Energy, Environment, and National Security: Law and Policy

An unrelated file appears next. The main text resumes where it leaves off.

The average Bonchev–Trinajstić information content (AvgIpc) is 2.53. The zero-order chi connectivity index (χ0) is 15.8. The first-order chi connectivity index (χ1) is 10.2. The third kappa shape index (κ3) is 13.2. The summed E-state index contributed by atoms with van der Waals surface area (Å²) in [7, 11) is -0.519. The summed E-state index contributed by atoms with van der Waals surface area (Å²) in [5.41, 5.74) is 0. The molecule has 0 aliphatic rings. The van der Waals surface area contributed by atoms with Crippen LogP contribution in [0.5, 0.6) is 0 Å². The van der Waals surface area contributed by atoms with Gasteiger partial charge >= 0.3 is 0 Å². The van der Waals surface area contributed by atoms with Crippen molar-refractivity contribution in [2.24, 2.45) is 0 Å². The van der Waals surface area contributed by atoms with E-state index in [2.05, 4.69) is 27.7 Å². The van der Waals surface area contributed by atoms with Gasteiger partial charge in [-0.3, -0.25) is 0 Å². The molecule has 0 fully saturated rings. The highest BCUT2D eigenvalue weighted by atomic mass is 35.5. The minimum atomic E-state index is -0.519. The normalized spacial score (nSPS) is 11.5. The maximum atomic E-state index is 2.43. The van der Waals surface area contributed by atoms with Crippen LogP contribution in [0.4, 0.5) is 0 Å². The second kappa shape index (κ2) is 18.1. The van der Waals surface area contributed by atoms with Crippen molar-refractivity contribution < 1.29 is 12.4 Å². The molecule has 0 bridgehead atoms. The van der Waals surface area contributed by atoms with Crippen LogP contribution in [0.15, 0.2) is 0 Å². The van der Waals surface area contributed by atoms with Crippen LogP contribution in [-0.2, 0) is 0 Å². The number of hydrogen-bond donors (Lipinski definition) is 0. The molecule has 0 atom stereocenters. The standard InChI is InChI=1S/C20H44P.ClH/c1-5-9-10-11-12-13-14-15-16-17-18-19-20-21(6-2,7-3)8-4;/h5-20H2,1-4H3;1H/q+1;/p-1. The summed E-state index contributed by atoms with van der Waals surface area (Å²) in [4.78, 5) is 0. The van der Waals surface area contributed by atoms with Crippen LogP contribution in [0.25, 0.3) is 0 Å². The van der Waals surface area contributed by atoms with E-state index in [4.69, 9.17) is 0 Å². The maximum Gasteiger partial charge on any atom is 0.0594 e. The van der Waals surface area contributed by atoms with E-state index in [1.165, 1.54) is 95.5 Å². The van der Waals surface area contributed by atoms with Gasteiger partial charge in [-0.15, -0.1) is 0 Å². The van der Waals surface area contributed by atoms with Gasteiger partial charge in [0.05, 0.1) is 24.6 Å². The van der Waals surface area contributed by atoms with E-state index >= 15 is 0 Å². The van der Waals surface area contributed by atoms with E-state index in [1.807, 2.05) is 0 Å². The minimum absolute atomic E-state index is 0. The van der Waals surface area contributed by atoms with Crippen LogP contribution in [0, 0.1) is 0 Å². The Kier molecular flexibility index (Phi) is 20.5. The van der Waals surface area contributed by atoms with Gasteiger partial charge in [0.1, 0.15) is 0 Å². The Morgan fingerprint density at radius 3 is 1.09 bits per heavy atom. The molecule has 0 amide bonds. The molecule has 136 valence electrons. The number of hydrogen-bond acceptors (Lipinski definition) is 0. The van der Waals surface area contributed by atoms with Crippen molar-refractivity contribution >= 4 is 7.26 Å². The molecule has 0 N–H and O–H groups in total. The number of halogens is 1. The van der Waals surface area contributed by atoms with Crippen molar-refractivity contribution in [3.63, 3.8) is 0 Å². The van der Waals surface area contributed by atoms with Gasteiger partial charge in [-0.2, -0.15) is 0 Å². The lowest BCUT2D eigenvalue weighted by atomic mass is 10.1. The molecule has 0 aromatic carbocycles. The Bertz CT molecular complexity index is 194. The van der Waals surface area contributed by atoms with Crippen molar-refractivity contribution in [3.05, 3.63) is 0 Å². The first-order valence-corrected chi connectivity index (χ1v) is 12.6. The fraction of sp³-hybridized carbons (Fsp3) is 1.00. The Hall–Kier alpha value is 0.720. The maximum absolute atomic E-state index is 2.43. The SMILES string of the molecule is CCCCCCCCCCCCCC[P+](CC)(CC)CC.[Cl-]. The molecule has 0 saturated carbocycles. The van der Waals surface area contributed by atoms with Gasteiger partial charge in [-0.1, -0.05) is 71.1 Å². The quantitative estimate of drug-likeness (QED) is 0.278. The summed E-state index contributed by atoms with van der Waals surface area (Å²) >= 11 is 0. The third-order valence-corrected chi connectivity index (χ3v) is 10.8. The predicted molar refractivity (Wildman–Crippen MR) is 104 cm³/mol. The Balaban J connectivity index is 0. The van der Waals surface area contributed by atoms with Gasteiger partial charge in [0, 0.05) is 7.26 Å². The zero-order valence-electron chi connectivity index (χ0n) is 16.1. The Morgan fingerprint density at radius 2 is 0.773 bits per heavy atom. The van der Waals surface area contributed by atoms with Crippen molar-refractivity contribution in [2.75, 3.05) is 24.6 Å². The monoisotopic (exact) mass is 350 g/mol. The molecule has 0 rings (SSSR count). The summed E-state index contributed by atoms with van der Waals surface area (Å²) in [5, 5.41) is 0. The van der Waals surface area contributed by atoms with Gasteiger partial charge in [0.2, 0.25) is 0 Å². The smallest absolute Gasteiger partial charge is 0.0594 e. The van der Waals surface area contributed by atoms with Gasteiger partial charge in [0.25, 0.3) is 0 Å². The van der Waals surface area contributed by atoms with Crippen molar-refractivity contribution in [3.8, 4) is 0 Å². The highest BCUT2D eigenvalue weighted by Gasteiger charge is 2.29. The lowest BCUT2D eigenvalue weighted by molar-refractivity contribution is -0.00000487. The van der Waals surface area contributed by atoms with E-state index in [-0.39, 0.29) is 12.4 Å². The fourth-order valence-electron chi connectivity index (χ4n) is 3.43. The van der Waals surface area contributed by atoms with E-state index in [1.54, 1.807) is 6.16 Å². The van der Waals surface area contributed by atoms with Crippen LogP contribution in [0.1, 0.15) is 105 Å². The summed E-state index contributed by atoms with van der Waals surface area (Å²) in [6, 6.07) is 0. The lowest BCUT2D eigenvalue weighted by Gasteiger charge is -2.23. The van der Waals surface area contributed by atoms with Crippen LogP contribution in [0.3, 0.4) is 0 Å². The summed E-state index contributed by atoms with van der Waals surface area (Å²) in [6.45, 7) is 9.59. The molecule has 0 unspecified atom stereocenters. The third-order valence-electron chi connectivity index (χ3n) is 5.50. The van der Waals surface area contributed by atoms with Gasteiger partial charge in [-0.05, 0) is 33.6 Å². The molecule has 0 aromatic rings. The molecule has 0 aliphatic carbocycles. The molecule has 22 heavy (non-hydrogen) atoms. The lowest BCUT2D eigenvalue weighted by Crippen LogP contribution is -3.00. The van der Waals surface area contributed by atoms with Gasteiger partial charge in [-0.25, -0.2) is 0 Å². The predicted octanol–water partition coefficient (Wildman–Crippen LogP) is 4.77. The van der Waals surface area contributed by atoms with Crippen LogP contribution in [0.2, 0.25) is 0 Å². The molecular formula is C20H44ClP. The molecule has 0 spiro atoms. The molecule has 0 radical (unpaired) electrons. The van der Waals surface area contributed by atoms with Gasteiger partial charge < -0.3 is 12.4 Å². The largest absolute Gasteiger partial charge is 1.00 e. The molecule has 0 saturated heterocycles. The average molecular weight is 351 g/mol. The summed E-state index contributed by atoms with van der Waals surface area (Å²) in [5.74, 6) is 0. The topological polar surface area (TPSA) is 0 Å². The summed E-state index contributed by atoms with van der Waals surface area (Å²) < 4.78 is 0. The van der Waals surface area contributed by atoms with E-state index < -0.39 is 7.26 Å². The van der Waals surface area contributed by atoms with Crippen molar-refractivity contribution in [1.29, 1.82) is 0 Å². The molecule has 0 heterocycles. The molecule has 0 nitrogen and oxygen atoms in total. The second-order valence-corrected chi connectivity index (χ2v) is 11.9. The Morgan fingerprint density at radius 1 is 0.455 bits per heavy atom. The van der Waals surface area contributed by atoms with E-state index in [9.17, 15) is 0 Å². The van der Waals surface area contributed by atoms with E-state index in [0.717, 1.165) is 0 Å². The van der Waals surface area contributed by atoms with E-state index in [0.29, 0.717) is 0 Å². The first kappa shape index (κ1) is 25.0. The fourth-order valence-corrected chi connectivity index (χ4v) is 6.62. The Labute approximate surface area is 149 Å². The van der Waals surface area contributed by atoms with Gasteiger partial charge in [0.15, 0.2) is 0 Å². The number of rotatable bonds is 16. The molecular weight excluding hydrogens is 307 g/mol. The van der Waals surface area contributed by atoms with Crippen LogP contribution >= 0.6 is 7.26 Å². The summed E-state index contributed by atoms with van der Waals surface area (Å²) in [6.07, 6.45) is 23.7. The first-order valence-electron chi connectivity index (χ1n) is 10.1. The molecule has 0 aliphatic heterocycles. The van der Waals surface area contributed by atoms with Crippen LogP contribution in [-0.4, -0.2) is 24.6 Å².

Energy issues have framed recent international security crises: the OPEC oil shock of 1973-74, both Gulf Wars, 9/11 and Afghanistan, Russian gas threats to Europe (including the Georgia invasion), China’s scramble for energy resources, the financial imbalance caused by oil imports, the threats posed by ISIS and its control of substantial oil revenues, and the security risks posed by climate change. Yet, US and EU energy policies have been driven primarily not by international security issues but by domestic law on traditional pollution control (including the consequences of the fracking revolution), private property protection and antitrust. This course will examine how these domestic legal and regulatory regimes have shaped energy policy internationally in ways that multilateral security entities like NATO and the UN cannot reach. The course will focus primarily on the EU and US, examining how their domestic regulatory differences affect international energy and climate policies (including fracking), often in unintended ways. It will also examine the implications of climate regulation, energy security policies, gas and oil export restrictions, and financial issues (most of the US current account deficit is due to oil imports theoretically displaceable by domestic alternatives that include cars and trucks powered by electricity, CNG and biofuels). The course necessarily requires considerable study of the Clean Air Act as the source of the US’ primary energy policy, and of aspects of administrative law as it effects the execution of that power by the EPA.